Top Ten Anime from the 2000's

Now that I completed my Top Ten Anime from the 80’s and 90’s list, I thought that I would tackle the early 2000’s and then the 2010’s. While I think that the decade wouldn’t have the same impact that the 90’s did, every decade is going to have the own profound anime series. I’m not sure how I would characterize this decade. However, I did notice that swordsmen were more popular than the previous decade.

Honorable Mention: Bleach, Fairy Tail, Inuyasha, Jo Jo Bizarre, Digimon)


10. Inuyasha – 2000/2009

The series is about Kagome Higurashi, a teenage girl that is transported form modern day Tokyo to the Sengoku period. While there she meets a half dog demon named Inuyasha. Together they try to regain the shards of the Shikon jewel, to prevent the demon Naraku from obtaining it. They gain a number of allies, as they fall in love. I personally have a love hate relationship with this series.

Basically, I loved it now I hate. Or at least hated. Part of this was due to the separating of the series in two five years apart. The series felt circular and I was waiting for it too end. That said, I enjoyed it this series, especially the movies. Inuyasha had a love story that I wasn’t use to. In addition to this it had humor and action. The dynamics of the Inuyasha and Kagome love story and the collection of the Shikon Jewel shards got tedious at times. However, the series is still one of the highest regarded anime series.


9. Hellsing – 2001/2006

Hellsing is an adapted anime series from Kouta Hirano. The series focuses on the secret Hellsing Organization as it fights against the vampires, ghouls, and other supernatural beings in Great Britain. The anime was different from the manga in terms of plot, though it kept the characters. At the beginning of the series a vampire is turning villagers into ghouls. The head of the Hellsing Organization, Integra Hellsing, sends Hellsing most powerful agent, a vampire named Alucard. The series explores themes like the meaning of being human and religion. It has a overall dark tone and a bittersweet ending. If you like bloody, violent battles with an immortal hero that’s probably a sociopath, Hellsing is for you.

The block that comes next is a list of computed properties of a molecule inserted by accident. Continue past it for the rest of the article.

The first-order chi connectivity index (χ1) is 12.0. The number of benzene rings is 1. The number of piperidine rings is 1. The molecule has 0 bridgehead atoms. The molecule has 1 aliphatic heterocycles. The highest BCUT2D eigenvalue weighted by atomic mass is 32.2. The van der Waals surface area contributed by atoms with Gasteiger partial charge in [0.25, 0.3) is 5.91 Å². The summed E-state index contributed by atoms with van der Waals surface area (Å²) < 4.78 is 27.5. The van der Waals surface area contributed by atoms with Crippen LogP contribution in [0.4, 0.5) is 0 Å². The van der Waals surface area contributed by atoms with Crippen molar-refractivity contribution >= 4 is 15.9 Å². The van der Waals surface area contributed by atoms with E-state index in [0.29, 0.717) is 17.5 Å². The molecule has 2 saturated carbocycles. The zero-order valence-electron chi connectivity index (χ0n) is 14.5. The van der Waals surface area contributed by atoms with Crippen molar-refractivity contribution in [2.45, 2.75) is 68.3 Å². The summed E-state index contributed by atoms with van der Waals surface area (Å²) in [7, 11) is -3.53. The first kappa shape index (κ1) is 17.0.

8. Afro Samurai – 2007

A seinen manga series that was adapted into an anime in 2007, Afro Samurai, is the brainchild of Takashi Okazaki. Afro Samurai is a largely typical action anime series, except that it focuses on an black protagonists. The anime three years to make. At some point Samuel L. Jackson learned of the adaptation and together with Takashi Okazaki and Japanese Studio Gonzo decided to work together. In addition to this, The RZA from Wu-Tang Clan, created the musical score. Afro was inspired by Okazaki’s fondness for hip hop and soul music, and the legendary black samurai Yasuke.

Set in a futuristic feudal Japan, Afro Samurai, is the holder of the Number 1 headband. He possess god-like powers and is the best swordsmen as a result. The headband grants immortality to the holder of the number 1. However, the holder of the number 2 headband can kill the number 1. This creates a target of the number 2. As a child, Afro witness his father (Rokutaro) a former holder of the number 1 headband, being killed by the gunslinger Justice. Afro vows revenge. The series is mainly straight forward, but highly stylized. The animation is top notch with fight scenes and music that are epic.



7. Sword of the Stranger – 2007

I don’t remember how I stubble upon of Sword of the Stranger, but I was glad I did. Directed by Masahiro Ando and animated by Bones, Sword of the Stranger, follows Kotaro. He escapes from a mysterious pursers with his dog, Tobimaru. Kotaro meets Nanashi, a wandering swordsman inside a decaying temple. Throughout their travels, Nanashi fights Luo-Lang, a skilled swordsman that’s powered mad and craves a strong opponent. Nanashi proves to be that opponent.

It is revealed that Kotaro is believed to be a “prophesied child,” who’s blood can be used for an “elixir of immortality.” Nanashi is revealed to have been a child killer an act that forced him to stop using his sword. In order to save Kotaro he finally unsheathes his sword. This results in a final duel between Luo-Lang and Nanashi. This scene is hands down one of the best animated sword fights ever. I would recommend this movie just to watch this scene.


6. Naruto – 2002